Gregor Robertson’s profile shoots up with Kinder Morgan debate

Pipeline debate boosts the Vancouver mayor's profile

The ever-simmering world of pipeline politics is once again threatening to boil over after the federal government approved the Trans Mountain project, as both backers and critics of the polarizing proposal mobilize for what many predict will be a fierce and lengthy battle.

While a litany of local politicians, First Nations and environmental groups have come out in opposition to Trans Mountain, some observers predict Vancouver Mayor Gregor Robertson will emerge as a key figure in the fight to block the $6.8-billion initiative.

The Kinder Morgan project involves expanding an existing pipeline between Edmonton and Burnaby, a city that borders Vancouver. The move would triple the line’s capacity and lead to a sevenfold increase in tanker traffic along a heavily populated section of the B.C. coast.

Karen Mahon, national director of Stand.Earth, said Robertson’s business background and green credentials add valuable credibility to a cause some dismiss as ideological.

“He understands the importance of the natural world, deeply, and holds it close to his heart,” said Mahon.

“But he’s a businessman. A lot of his life work is about how to meet our economic realities while protecting our natural resources and our children’s inheritance.”

Robertson was not available for comment.

The future mayor’s business career took off in the early 1990s when he co-founded organic juice company Happy Planet. Robertson entered politics in 2005, winning a legislature seat for the NDP before stepping down three years later to run in Vancouver’s mayoral race.

Now halfway through his third term as mayor, the 52-year-old has said he expects to seek a fourth mandate in 2018.

Moe Sihota, a former NDP provincial cabinet minister, describes Robertson as a formidable political force.

“His understanding of the business environment in the province, as well as his social (and environmental) conscience, are real attributes that I think make him a strong public figure,” said Sihota.

“Every cause needs a crusader. And he’s that.”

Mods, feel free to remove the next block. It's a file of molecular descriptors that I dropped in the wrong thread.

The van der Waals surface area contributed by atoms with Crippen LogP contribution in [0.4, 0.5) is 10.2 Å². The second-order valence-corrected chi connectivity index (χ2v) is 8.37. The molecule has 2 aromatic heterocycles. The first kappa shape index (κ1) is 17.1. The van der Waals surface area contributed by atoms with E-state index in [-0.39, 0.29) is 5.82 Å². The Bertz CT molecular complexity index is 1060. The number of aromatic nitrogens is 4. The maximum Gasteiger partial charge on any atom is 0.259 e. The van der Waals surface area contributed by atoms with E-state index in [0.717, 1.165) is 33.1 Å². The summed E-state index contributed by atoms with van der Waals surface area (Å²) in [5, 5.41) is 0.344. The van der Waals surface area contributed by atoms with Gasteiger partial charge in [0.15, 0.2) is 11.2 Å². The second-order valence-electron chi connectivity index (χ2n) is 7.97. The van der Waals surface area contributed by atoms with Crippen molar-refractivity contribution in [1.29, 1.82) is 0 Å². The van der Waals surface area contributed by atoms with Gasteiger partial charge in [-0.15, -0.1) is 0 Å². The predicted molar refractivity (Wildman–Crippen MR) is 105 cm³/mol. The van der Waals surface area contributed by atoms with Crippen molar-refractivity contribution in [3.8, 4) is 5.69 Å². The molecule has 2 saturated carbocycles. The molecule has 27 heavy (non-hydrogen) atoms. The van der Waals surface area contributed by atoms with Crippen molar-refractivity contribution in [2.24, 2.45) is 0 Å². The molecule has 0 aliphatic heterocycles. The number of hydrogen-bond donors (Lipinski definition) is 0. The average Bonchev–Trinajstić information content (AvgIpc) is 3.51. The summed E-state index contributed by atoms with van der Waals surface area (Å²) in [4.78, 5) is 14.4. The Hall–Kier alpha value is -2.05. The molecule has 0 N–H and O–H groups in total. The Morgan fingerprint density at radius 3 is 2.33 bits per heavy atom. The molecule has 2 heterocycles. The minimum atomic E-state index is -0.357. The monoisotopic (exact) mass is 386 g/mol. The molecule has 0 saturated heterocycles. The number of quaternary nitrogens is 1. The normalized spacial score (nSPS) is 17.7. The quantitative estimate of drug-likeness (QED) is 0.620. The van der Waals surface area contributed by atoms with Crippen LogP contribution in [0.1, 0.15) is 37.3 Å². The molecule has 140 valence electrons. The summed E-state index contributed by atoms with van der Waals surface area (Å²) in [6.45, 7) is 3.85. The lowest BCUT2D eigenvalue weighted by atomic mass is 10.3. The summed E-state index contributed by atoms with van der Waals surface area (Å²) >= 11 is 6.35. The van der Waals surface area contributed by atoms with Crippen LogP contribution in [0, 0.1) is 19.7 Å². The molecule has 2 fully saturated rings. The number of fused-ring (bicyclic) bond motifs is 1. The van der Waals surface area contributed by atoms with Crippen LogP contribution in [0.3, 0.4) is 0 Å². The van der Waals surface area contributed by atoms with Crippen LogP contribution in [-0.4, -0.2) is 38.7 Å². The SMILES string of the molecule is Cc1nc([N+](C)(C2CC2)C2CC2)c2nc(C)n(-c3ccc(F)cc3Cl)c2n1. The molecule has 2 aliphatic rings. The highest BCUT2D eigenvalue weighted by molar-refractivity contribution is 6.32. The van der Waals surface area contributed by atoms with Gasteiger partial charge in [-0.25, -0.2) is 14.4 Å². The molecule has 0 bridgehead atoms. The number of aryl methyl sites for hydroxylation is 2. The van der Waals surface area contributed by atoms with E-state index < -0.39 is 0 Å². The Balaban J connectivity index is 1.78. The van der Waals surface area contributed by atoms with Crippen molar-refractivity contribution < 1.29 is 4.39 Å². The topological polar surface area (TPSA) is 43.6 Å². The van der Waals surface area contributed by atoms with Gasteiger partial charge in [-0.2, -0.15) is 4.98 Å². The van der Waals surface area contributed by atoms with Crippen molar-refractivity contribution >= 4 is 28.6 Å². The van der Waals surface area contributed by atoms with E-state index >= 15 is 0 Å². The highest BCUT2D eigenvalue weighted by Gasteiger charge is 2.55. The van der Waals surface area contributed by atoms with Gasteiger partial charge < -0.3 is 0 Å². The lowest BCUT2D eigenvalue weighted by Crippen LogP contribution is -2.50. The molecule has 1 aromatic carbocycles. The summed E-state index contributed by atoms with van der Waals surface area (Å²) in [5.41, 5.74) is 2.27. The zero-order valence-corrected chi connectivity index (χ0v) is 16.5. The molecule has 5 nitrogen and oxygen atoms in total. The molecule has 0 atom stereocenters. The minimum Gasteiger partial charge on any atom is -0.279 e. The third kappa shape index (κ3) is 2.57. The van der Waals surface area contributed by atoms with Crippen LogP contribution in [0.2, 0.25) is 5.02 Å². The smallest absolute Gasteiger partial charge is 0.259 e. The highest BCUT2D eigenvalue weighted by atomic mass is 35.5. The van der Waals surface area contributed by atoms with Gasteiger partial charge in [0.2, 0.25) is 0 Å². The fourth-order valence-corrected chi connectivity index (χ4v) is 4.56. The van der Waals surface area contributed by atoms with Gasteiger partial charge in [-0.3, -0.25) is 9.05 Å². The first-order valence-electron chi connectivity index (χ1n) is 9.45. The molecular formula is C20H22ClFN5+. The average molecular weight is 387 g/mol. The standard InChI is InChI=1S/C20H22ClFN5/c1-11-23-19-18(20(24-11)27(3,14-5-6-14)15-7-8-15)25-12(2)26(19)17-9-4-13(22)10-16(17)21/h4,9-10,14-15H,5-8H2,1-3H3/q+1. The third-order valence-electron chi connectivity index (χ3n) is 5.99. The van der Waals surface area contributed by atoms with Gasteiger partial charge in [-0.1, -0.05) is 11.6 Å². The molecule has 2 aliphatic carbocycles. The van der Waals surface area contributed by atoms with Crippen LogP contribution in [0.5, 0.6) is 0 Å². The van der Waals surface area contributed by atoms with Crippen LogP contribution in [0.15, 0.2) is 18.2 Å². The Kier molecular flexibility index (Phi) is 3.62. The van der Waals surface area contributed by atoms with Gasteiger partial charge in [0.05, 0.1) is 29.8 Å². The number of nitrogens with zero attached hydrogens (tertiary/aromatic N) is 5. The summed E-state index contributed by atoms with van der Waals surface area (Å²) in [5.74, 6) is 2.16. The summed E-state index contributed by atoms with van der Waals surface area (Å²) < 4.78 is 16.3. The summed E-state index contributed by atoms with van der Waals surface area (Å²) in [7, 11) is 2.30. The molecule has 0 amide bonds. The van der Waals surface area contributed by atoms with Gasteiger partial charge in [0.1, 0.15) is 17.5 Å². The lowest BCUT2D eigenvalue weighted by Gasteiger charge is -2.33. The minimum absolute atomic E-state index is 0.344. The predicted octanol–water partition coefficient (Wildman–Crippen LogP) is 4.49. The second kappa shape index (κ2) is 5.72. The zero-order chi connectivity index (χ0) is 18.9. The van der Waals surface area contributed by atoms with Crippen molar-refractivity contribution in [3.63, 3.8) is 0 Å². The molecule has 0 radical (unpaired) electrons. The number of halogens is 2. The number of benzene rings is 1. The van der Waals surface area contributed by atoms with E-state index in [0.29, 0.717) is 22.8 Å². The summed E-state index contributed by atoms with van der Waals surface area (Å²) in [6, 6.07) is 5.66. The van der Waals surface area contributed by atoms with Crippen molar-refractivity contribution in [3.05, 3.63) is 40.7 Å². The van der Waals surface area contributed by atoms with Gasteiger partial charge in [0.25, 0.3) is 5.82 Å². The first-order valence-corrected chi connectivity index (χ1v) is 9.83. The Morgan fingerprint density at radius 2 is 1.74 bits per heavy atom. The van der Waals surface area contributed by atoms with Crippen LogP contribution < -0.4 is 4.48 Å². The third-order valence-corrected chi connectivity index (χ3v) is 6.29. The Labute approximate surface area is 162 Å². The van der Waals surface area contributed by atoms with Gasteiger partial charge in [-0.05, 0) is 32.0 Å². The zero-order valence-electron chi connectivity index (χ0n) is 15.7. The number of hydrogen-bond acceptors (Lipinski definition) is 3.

But Robertson’s stance on Trans Mountain pits him against powerful opponents. He is at odds with Premier Christy Clark, as well as Prime Minister Justin Trudeau, with whom he is reported to have a friendly relationship.

The two have been described on social media and news outlets as sharing a “bromance.” When Robertson turned 50, Trudeau, then Opposition leader, sent the mayor a playful video message wishing him a happy birthday.

Robertson already enjoys a relatively high national profile thanks to various sustainability initiatives he introduced as mayor, including Vancouver’s Greenest City 2020 Action Plan, which has garnered international recognition.

Earlier this year, the mayor was invited to meet with Pope Francis for a climate change summit in Vatican City. He was the only Canadian present.

Not everyone lauds the mayor’s environmental activism, with some criticizing him for focusing too much on global challenges at the expense of local issues.

“I wish the mayor would spend as much time in the city working on city business as he does protesting and advocating on issues that are unrelated to the city of Vancouver,” said Coun. George Affleck, a two-term civic politician who ran opposite Robertson’s slate in the two most recent elections.

“In (Trudeau’s) case, he’s thinking about the whole country,” Affleck added. “The mayor should be thinking about Vancouver.”

Coun. Geoff Meggs, a political ally, described the mayor as uniquely placed to have an impact on the Trans Mountain dispute. He has a good relationship with Ottawa, Meggs said, and his background as a New Democrat may be an advantage when interacting with Alberta’s NDP premier, Rachel Notley.

Notley is an advocate for the pipeline, which would offer a much-needed jolt to her province’s moribund economy by opening up access to oil markets across the Pacific Ocean.

Trans Mountain still faces legal and regulatory hurdles beyond federal approval. Several lawsuits have been filed in Federal Court challenging the assessment process, and the project must still obtain construction permits from municipalities through which the pipeline would run.

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Geordon Omand, The Canadian Press